Global value chains and gender equality: How can enterprises engage?
In recent decades, global value chains have opened new job and income-generating opportunities in developing regions. However, the gains continue to be realised within gendered structures, often putting women in a disadvantaged position. Central actors across value chains can change the course. What can enterprises do to promote gender equality, and what is the role of governments and interest groups? How can Aid for Trade support this action?
Global value chains (GVCs) have created new job opportunities in developing regions, with some sectors providing employment particularly for women. Jobs in GVCs sometimes come with better wages and working conditions than jobs in a purely domestic economy. For many women, these are their first formal economy jobs. Furthermore, jobs outside home-based work and traditional agriculture have in some instances increased women’s independence and agency in their own homes.
However, the benefits discussed above have been achieved within the existing gendered structures, rather than through breaking or questioning them. GVCs are strongly gender-segregated. Women are more narrowly concentrated in certain sectors and occupations, and are more represented in low-skilled jobs and low-productivity sectors. Beyond this, the concept of productivity may not be adapted to measure output in certain female-dominated sectors, such as the care economy. Women across the world earn on average less than men. At times women may be employed as part of cost-reduction strategies.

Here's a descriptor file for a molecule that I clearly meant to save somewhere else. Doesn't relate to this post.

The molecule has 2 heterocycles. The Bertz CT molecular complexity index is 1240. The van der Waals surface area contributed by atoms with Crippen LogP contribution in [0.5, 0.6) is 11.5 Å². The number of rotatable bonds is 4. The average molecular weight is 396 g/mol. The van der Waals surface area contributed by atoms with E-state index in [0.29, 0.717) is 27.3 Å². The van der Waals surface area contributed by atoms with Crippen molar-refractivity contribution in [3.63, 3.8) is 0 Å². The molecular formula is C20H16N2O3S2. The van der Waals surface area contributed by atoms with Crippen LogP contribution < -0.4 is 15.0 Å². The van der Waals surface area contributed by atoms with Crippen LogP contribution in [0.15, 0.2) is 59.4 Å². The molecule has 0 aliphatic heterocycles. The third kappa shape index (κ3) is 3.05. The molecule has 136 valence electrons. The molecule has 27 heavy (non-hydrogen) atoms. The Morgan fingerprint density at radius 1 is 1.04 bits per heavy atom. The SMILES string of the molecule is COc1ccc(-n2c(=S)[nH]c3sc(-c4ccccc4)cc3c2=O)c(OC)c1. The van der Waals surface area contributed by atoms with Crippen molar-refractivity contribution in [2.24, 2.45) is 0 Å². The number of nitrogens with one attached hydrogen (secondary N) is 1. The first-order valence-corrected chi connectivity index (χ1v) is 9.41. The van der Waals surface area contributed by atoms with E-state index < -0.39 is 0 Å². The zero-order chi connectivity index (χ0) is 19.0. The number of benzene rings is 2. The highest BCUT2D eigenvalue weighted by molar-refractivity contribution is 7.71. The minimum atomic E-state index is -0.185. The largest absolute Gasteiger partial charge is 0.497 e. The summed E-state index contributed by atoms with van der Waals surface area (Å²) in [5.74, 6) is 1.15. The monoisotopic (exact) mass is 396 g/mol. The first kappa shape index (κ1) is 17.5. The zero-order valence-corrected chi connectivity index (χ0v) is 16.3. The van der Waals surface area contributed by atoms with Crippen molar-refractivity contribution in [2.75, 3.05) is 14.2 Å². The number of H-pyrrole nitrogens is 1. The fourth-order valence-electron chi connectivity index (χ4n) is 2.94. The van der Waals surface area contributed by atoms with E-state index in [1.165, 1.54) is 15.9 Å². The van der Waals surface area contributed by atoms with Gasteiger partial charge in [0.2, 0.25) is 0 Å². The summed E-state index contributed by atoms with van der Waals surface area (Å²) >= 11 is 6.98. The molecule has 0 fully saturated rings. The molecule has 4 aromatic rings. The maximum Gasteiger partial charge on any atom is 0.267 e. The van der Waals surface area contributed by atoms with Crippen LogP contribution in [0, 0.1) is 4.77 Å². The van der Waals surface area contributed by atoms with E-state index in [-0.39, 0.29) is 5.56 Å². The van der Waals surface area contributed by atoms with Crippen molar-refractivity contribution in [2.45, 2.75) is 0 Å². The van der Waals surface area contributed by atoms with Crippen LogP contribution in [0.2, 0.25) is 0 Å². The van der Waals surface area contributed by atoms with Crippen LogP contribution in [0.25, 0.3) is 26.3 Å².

Aid for Trade interventions can help key actors governing GVCs to achieve better gender equality results. States can be assisted to review their trade, economic, and social policies and make them more supportive of gender equality. Relevant civil society organisations—in particular business associations and trade unions—can be supported to represent the interests of both women and men, irrespective of the type of activity they are engaged in, and to address gender equality concerns. Enterprises at different levels in GVCs—the focus of this article—can adjust their policies towards increased gender equality. Improving gender equality can help to enhance the economic performance of nations, noting that research has constantly shown that apart from preventing people from achieving their full potential, inequality leads to economic losses.
Address gendered patterns reproduced in GVCs
Feminisation of GVCs has mostly concerned manual work. With the uptake of technology, jobs tend to become male-dominated again. Modern globalisation emphasises skills and education as opposed to earlier periods where countries with abundant resources of manual labour were attracting foreign direct investment and jobs. Some researchers have suggested that female workers, perceived to be “dexterous, kind, and submissive”, have been used in global production as a buffer against the volatility of orders, including demands for high quality, timely delivery, and low prices.